As for Mr. Watterson #2:
Years later, many of us still turn inconsolably
round-shouldered at the mere mention of the “Calvin & Hobbes” cartoon
strip. “I LOVED that strip!” we moan with dull passion. C&H was created by recluse
and humorist, Bill Watterson in 1985. Abruptly, 10 years later in 1995, he
issued a simple note, resigning from the syndicated cartoon business. For one,
he had vehemently argued with Universal Press Syndicate for their merchandising
the famous small boy and his imaginary tiger, Hobbes. He felt that selling the
likeness deluded the suchness of the strip. Mr. Watterson first drew a striped
predator, Mortimer, that became his high school mascot in Chagrin Falls, Ohio.
The retired cartoonist is more reclusive than Osama
bin Ladin. Several times, newspapers have sent reporters to hunt for the award-winning
humorist in his hometown of Chagrin Falls. They never found him. He used to
autograph copies of his books, but stopped when he found people were selling
them for huge mark-ups on eBay. To date, he has sold about 50 million copies of
the C&H books in 45 countries.
Calvin, by the way, was named after Protestant
reformer John Calvin and Hobbes after the philosopher Thomas Hobbes.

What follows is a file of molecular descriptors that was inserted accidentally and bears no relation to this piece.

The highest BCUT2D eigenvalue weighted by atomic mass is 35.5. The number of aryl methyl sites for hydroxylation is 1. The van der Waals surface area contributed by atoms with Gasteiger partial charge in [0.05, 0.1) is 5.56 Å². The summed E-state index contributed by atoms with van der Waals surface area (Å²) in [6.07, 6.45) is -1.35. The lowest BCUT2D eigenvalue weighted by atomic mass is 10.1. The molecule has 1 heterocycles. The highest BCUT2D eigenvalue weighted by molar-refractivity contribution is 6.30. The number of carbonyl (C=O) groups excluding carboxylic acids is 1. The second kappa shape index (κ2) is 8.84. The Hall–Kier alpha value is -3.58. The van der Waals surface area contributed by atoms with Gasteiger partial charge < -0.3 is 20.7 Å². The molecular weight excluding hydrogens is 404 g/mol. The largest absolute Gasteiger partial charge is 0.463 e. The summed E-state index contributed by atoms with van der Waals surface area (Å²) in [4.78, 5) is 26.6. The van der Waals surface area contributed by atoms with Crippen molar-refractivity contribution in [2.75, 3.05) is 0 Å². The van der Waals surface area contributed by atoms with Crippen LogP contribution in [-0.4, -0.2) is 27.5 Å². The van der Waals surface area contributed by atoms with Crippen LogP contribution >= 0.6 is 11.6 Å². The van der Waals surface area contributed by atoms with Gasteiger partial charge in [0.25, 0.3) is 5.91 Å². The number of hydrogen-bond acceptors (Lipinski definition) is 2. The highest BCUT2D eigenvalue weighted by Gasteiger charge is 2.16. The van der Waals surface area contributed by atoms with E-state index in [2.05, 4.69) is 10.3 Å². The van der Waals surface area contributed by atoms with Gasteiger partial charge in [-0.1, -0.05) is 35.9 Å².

More power to Mr. Watterson for not being in denial
and doing it his way.
Muffin #57 – Monday, March 21st, 2011 (on Pool Cues...)
1) Life has been
created for you to enjoy, but you won't enjoy it unless you pay for it with
some good, hard work. This is one price that will never be marked down.
2) You can work at whatever you want to as
long as you do it as well as you can and clean up afterwards and you're at the
table at mealtime and in bed at bedtime.
3) Respect what the others do. Respect
Dad's harp, Mom's paints, Billy's piano, Alex's set of tools, Jimmy's designs,
and Minnie's menagerie.
4) If anything makes you sore, come out
with it. Maybe the rest of us are itching for a fight, too.
5) If anything strikes you as funny, out
with that, too. Let's all the rest of us have a laugh.
6) If you have an impulse to do something
that you're not sure is right, go ahead and do it. Take a chance. Chances are,
if you don't you'll regret it - unless you break the rules about mealtime and
bedtime, in which case you'll sure as hell regret it.
7) If it's a question of whether to do
what's fun or what is supposed to be good for you, and nobody is hurt whichever
you do, always do what's fun.
8) If things get too much for
you and you feel the whole world's against you, go stand on your head. If you
can think of anything crazier to do, do it.
9) Don't worry about what other people
think. The only person in the world important enough to conform to is yourself.
10) Anybody who mistreats a
pet or breaks a pool cue is docked a months pay.
Dear me boy howdy I just adore Harpo Marx (and his
brothers). There are memories I will never lose of my young daughter, sitting
on my lap and the two of us trying to catch our breath because we’re laughing
Harpo (born Adolph Marx) taught himself how to play the
harp (hence the nickname). He learned how to hold it from a picture he had seen